Skin cells transform to liver cells

(Stem Cells News image)

In a fresh demonstration of science’s newfound ability to alter the basic units of human life, researchers at the Medical College of Wisconsin have turned the cells in human skin into those in the liver, work that opens new avenues for treating diseases of the liver without relying on organ transplants.

Professor and stem cell researcher Stephen A. Duncan and other scientists in his lab reported this week in the journal Hepatology that they have created reprogrammed mouse liver cells that were identical to those grown in nature and were able to integrate and grow alongside those in a mouse liver.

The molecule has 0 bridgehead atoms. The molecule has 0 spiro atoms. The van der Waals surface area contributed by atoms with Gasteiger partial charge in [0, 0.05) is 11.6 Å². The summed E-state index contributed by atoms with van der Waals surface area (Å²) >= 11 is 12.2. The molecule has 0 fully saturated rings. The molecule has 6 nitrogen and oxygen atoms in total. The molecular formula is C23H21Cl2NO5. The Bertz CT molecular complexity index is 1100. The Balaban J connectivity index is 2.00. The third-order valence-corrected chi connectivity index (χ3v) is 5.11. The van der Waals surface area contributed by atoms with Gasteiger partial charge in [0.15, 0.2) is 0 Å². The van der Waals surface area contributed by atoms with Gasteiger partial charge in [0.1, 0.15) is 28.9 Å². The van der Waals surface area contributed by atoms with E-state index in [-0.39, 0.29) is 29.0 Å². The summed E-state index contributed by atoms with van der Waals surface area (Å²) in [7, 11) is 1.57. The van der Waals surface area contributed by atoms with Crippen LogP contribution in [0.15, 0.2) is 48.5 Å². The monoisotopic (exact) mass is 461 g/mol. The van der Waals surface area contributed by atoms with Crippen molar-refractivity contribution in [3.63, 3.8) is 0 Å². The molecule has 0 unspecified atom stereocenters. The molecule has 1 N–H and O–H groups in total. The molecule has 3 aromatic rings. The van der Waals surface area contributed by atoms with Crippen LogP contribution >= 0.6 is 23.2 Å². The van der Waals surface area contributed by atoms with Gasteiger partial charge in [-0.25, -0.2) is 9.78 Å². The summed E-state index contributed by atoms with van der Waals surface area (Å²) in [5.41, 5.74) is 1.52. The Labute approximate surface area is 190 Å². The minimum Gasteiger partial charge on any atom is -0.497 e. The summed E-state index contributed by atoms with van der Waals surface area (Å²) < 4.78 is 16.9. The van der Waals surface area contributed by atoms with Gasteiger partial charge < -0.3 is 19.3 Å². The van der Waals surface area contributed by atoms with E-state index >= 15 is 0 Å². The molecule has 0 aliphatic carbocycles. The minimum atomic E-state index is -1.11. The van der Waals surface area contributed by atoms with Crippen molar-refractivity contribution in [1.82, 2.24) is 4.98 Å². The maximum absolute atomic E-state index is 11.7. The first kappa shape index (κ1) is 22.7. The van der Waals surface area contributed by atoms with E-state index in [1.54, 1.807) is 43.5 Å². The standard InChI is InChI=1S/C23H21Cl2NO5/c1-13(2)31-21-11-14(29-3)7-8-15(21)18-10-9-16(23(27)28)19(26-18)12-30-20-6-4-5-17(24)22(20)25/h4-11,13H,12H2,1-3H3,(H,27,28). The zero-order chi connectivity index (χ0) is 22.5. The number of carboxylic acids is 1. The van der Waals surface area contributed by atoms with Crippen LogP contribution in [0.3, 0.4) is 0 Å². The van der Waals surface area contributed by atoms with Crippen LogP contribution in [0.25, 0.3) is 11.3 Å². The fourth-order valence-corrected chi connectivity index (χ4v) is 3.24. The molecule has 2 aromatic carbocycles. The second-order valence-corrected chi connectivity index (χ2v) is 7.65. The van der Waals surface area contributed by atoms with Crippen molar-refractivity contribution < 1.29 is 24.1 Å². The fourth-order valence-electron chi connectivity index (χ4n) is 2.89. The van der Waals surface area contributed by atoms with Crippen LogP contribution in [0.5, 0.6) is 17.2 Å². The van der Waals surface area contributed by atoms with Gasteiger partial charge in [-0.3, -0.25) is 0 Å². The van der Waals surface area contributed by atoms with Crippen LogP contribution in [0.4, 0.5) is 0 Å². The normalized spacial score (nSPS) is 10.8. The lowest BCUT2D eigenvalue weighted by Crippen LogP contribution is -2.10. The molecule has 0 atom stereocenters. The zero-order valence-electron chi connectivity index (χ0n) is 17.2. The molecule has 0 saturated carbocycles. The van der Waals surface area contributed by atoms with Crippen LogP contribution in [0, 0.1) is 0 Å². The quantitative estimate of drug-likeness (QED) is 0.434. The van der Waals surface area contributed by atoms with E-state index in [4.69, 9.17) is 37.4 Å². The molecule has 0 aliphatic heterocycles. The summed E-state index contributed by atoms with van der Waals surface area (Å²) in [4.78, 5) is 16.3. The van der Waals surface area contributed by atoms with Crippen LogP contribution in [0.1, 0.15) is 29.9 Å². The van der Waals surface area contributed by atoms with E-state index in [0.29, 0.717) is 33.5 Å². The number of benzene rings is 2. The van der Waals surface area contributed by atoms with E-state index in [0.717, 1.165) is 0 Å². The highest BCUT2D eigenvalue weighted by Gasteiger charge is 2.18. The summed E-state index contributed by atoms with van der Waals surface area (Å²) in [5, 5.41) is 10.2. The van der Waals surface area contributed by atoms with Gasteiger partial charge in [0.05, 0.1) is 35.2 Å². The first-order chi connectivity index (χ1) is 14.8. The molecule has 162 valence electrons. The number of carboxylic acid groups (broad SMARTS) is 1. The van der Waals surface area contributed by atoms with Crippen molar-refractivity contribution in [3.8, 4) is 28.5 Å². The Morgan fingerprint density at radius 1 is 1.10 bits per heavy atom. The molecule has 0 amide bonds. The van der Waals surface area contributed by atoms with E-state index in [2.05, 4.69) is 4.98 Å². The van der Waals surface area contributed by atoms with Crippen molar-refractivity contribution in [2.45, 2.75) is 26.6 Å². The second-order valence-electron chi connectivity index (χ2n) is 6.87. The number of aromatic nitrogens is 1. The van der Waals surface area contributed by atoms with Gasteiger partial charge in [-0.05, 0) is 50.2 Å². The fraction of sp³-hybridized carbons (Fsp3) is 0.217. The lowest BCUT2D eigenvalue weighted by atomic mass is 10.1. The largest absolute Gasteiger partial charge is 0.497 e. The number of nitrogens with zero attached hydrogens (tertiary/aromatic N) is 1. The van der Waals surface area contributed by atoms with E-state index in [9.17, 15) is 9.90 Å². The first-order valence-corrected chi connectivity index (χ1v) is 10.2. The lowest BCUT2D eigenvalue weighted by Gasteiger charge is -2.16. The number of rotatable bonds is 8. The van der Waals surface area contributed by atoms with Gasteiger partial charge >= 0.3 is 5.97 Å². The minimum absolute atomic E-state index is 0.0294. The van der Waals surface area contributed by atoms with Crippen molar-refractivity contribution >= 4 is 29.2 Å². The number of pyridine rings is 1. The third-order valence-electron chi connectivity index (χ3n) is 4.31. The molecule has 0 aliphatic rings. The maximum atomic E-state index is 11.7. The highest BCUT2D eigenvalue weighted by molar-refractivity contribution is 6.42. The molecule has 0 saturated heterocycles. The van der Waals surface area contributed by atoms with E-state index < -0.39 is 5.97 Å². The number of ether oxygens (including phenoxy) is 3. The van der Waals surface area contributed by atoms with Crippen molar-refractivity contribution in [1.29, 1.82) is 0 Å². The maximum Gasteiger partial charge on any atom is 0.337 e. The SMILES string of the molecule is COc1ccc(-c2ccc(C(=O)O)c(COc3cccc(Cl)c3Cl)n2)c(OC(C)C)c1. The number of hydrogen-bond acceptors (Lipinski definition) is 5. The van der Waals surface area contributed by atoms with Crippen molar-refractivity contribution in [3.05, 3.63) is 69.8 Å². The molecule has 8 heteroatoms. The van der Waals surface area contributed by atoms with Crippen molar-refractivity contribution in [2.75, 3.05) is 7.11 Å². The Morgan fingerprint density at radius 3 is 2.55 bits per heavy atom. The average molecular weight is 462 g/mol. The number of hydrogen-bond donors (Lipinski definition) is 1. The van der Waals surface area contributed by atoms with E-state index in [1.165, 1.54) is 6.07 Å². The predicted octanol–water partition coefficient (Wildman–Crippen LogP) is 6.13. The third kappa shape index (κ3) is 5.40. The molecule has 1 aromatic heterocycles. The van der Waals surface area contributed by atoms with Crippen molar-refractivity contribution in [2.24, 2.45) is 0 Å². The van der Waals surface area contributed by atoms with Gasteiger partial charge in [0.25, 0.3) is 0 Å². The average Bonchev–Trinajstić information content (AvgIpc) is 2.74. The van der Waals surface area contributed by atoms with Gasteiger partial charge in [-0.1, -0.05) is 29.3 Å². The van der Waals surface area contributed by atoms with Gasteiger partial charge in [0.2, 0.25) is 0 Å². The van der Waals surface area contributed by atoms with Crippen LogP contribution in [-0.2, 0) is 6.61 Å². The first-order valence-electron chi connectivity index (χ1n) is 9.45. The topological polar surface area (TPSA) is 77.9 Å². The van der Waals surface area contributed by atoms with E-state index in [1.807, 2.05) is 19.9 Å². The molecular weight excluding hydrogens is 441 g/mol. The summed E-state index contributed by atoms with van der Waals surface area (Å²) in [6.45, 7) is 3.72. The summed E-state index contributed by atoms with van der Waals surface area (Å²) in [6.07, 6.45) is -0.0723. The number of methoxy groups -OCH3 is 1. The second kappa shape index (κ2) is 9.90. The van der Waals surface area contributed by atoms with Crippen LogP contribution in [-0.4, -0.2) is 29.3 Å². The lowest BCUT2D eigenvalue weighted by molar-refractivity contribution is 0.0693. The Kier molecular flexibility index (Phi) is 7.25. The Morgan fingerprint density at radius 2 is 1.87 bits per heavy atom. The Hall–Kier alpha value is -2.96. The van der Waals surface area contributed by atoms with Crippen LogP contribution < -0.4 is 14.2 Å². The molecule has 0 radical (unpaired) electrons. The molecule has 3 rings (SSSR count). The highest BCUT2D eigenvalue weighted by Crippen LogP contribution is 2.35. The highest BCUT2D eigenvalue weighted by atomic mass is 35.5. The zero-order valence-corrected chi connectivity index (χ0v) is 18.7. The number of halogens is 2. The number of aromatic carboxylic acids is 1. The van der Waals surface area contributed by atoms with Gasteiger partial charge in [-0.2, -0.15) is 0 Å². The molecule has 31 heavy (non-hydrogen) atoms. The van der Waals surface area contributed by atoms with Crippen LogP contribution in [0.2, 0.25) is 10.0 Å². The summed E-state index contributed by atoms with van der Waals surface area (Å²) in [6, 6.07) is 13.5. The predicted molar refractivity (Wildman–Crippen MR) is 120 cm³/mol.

Duncan and his fellow researchers also showed that human liver cells made through reprogramming are virtually the same as those grown from embryonic stem cells, though both appear to differ from adult liver cells in one respect. Those grown with reprogrammed or embryonic stem cells in the lab had fewer of the enzymes that fulfill the liver’s function of filtering out toxins than adult liver cells that have developed in the body.


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